4 elements of excellent customer service

Often considered a lost art, good customer service can define a firm. Even if prices are lower elsewhere, customers will reward those businesses that seem to care. It’s often the simplest gestures that win the day, too.

What is good customer service, examples of good customer service, excellent customer service, good customer service examplesA recent incident reminded me of what it means to provide excellent customer service. Customer service starts when the person walks in the door. This incident involved a trip to an auto service station. Most people–especially the elderly–cringe at the thought of taking the car in. In this case, the individuals were treated well. I noted several key examples of good customer service. Study and practice these as needed.

1. Listen carefully. We Americans have a knack for opening our mouths before the other person has closed his. Don’t interrupt, even if you think you know what’s coming. Wait for the person to complete the statement or question. That is basic courtesy. But there’s more.

By waiting, you ensure that you fully understand the person’s need. That way you can provide the best response.

2. Provide undivided attention. Complete your initial conversation or transaction before moving onto the next person. That second person will understand.

Look the person in the eye. A wayward eye suggests you don’t really care; that you’d rather be doing something else. Concentrate on that one person for the entire conversation. Regardless of how you feel about the situation (or anything else going on in your life), try to project a friendly disposition. That will help soften any ill will on the part of the customer.

3. Speak clearly and provide a thorough explanation. Some problems require an intricate process to solve. The steps and parts involved may be foreign to the customer. (This is often true when something needs repair.) Explain the entire process in terms the customer will understand. Be patient as the customer absorbs the information and asks questions.

4. Provide encouraging words. This couple lucked out: Their car didn’t need any repairs. (It had been taken in for an inspection and tire rotation.) They, of course, feared they’d be facing a major repair. What they heard was good news. They also learned of some work that should be done in the near future. That’s OK. The car will need some important maintenance soon. That process, costing about $90, will save the¬†owners¬†potentially thousands of dollars in repairs later.

Even in difficult (meaning costly) situations, find a silver lining. There must be something about the customer’s situation that is positive. Emphasize that, and offer sincere words of empathy.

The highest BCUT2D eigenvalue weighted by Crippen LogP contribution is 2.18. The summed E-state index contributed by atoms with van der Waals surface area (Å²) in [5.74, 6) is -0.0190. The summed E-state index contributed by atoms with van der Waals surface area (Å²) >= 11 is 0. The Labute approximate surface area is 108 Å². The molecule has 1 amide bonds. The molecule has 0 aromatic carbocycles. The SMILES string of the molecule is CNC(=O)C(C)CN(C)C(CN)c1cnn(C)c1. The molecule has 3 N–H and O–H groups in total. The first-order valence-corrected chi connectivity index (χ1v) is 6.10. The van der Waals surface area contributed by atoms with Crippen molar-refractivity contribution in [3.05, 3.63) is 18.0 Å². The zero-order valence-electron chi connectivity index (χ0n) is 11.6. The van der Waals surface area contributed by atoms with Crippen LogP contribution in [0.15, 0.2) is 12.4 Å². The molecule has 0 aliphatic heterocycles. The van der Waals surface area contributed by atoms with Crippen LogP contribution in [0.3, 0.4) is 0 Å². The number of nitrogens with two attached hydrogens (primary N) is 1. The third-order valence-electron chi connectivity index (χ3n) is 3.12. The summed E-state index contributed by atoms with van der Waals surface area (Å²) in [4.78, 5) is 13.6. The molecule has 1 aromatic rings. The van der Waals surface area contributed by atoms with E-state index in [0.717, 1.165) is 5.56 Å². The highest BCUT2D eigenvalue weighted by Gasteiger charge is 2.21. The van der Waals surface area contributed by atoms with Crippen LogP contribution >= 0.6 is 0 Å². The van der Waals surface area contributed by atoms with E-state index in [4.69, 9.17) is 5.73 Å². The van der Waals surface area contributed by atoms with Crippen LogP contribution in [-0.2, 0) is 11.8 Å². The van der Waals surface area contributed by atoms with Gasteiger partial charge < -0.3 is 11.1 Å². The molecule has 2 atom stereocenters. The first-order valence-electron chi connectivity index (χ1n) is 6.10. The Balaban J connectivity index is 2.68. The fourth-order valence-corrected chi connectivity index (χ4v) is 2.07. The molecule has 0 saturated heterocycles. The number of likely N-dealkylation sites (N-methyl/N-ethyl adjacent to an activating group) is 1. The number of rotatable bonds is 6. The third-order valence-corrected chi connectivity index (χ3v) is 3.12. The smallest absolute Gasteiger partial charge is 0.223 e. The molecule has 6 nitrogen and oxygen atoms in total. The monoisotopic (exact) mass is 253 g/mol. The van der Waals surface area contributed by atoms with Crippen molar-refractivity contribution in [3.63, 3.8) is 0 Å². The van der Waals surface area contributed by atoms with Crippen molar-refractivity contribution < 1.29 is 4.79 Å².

“Treat others as you would want to be treated” is a principle we can all live by. Keep that in mind as you go about your day trying to provide excellent customer service.

For related reading, see “5 steps to handling customer complaints” and “Don’t let a communications breakdown cost you customers.”

Do you know some examples of good customer service? Feel free to discuss them below.

If you found value in this post, could you do me a favor and share it with others? You may use any of the links below. To contact me, send an email.

Tom Fuszard, content writer, blog writing, pr writing, web copy



Follow me on Twitter.
Follow my Facebook business page.
Connect with me on LinkedIn.

Please follow and like us:

4 thoughts on “4 elements of excellent customer service”

  1. Sherman,

    Nice explanation of the difference between “empathy” and “sympathy.” Yes, some folks don’t quite understand the difference, and as a result don’t always provide the level of customer service they could or should. Thanks for stopping by.

  2. Hey Tom,

    Empathy is the word that’s confused with Sympathy. Empathy is about about understanding the customer and providing a solution, and symphony is feeling what customer is going through but yet not providing any great solution to get the out of their situation.

    These list of tips on customer service shows how to give great empathy. So like Ryan said, in summary, if you treat people how you wish to be treated your customer service becomes top notch.

    Thanks for sharing!

  3. Ryan: It’s like the old saying,”What goes around comes around.” Plus, people are inherently good. Sure, you run into a bad apple from time to time. I have, in nearly 30 years of customer service-oriented work. But I know how I like to be treated, and try to extend that to everyone I meet. Thanks for stopping by.

  4. I dig the post overall Tom and LOVE the Golden Rule note.

    If you treat people how you wish to be treated your customer service becomes top notch.

    Some lose sight of the fact; we are all connected. Act with compassion and prosper.

    Thanks for sharing!

Leave a Comment